Risk-Based Capital

Published: | Updated: March 9, 2018

Definition - What does Risk-Based Capital mean?

Risk-based capital is a certain amount of capital that insurance companies must have on hand in order to hedge against their risks. This capital is there to make sure that the company can maintain solvency, and can fulfill all of its financial operating needs. The NAIC developed the requirements for risk based capital for insurance companies.

Insuranceopedia explains Risk-Based Capital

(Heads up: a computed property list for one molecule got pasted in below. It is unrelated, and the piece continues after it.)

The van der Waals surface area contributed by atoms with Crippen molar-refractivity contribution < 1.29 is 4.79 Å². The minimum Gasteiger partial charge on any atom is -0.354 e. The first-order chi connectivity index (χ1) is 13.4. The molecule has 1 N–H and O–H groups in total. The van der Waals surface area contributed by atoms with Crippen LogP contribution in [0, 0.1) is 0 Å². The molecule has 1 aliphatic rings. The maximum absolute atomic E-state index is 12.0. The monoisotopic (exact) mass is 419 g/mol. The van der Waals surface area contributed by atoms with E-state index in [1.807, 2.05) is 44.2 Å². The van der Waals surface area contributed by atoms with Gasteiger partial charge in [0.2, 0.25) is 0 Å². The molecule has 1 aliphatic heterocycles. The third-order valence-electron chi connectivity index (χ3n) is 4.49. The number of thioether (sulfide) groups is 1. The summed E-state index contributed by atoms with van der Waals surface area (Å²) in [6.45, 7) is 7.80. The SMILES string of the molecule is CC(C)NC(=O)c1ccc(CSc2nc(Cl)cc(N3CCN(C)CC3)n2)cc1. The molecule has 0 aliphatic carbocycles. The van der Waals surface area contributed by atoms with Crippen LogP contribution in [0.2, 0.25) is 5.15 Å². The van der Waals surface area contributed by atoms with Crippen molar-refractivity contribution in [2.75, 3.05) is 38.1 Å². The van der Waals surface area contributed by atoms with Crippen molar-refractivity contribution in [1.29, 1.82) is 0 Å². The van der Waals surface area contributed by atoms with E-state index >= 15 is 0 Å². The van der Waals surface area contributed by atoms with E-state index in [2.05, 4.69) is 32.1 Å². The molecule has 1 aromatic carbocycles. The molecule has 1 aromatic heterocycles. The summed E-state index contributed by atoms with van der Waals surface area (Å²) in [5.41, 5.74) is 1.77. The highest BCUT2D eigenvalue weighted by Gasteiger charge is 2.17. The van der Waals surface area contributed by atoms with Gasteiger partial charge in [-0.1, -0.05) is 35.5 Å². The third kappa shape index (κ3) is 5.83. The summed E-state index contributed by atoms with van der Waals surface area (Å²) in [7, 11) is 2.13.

Insurance companies often invest money that they take in. However, if they make too many investments, then they can face insolvency if these investments do not pay off. This can also happen if they take on too much underwriting risk or other types of risk. Because large numbers of people may depend on an insurance company to cover their claims, the NAIC has requirements for the minimum amount of risk-based capital that insurance companies must possess. This figure is based on a company's asset risks, credit risks, underwriting risks, and off balance sheet risks.

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